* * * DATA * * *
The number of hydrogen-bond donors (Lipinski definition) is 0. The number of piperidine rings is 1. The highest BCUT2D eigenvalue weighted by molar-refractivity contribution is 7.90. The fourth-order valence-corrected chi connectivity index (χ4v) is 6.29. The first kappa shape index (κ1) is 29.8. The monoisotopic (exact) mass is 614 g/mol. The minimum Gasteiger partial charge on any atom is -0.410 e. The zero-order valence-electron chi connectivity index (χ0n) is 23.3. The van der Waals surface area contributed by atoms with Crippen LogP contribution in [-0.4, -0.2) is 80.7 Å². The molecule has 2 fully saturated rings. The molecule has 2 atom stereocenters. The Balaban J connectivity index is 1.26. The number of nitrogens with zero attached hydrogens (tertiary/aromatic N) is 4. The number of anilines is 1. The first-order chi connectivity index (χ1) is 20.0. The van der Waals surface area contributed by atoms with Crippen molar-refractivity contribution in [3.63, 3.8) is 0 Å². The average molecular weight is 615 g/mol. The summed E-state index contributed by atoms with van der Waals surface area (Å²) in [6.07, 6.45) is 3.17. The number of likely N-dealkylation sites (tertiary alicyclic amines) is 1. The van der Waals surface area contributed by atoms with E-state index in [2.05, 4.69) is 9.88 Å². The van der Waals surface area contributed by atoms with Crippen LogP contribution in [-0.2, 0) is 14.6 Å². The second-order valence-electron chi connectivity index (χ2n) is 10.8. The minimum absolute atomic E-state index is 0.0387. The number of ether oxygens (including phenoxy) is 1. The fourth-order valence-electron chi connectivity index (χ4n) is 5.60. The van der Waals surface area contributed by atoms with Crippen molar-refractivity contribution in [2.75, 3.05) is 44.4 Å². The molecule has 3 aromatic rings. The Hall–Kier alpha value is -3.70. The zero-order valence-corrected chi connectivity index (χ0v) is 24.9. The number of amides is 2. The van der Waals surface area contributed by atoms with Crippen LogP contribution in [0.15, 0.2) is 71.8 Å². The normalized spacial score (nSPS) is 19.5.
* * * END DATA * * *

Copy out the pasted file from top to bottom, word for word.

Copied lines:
The number of hydrogen-bond donors (Lipinski definition) is 0. The number of piperidine rings is 1. The highest BCUT2D eigenvalue weighted by molar-refractivity contribution is 7.90. The fourth-order valence-corrected chi connectivity index (χ4v) is 6.29. The first kappa shape index (κ1) is 29.8. The monoisotopic (exact) mass is 614 g/mol. The minimum Gasteiger partial charge on any atom is -0.410 e. The zero-order valence-electron chi connectivity index (χ0n) is 23.3. The van der Waals surface area contributed by atoms with Crippen LogP contribution in [-0.4, -0.2) is 80.7 Å². The molecule has 2 fully saturated rings. The molecule has 2 atom stereocenters. The Balaban J connectivity index is 1.26. The number of nitrogens with zero attached hydrogens (tertiary/aromatic N) is 4. The number of anilines is 1. The first-order chi connectivity index (χ1) is 20.0. The van der Waals surface area contributed by atoms with Crippen molar-refractivity contribution in [3.63, 3.8) is 0 Å². The average molecular weight is 615 g/mol. The summed E-state index contributed by atoms with van der Waals surface area (Å²) in [6.07, 6.45) is 3.17. The number of likely N-dealkylation sites (tertiary alicyclic amines) is 1. The van der Waals surface area contributed by atoms with E-state index in [2.05, 4.69) is 9.88 Å². The van der Waals surface area contributed by atoms with Crippen LogP contribution in [-0.2, 0) is 14.6 Å². The second-order valence-electron chi connectivity index (χ2n) is 10.8. The minimum absolute atomic E-state index is 0.0387. The number of ether oxygens (including phenoxy) is 1. The fourth-order valence-electron chi connectivity index (χ4n) is 5.60. The van der Waals surface area contributed by atoms with Crippen molar-refractivity contribution in [2.75, 3.05) is 44.4 Å². The molecule has 3 aromatic rings. The Hall–Kier alpha value is -3.70. The zero-order valence-corrected chi connectivity index (χ0v) is 24.9. The number of amides is 2. The van der Waals surface area contributed by atoms with Crippen LogP contribution in [0.15, 0.2) is 71.8 Å². The normalized spacial score (nSPS) is 19.5.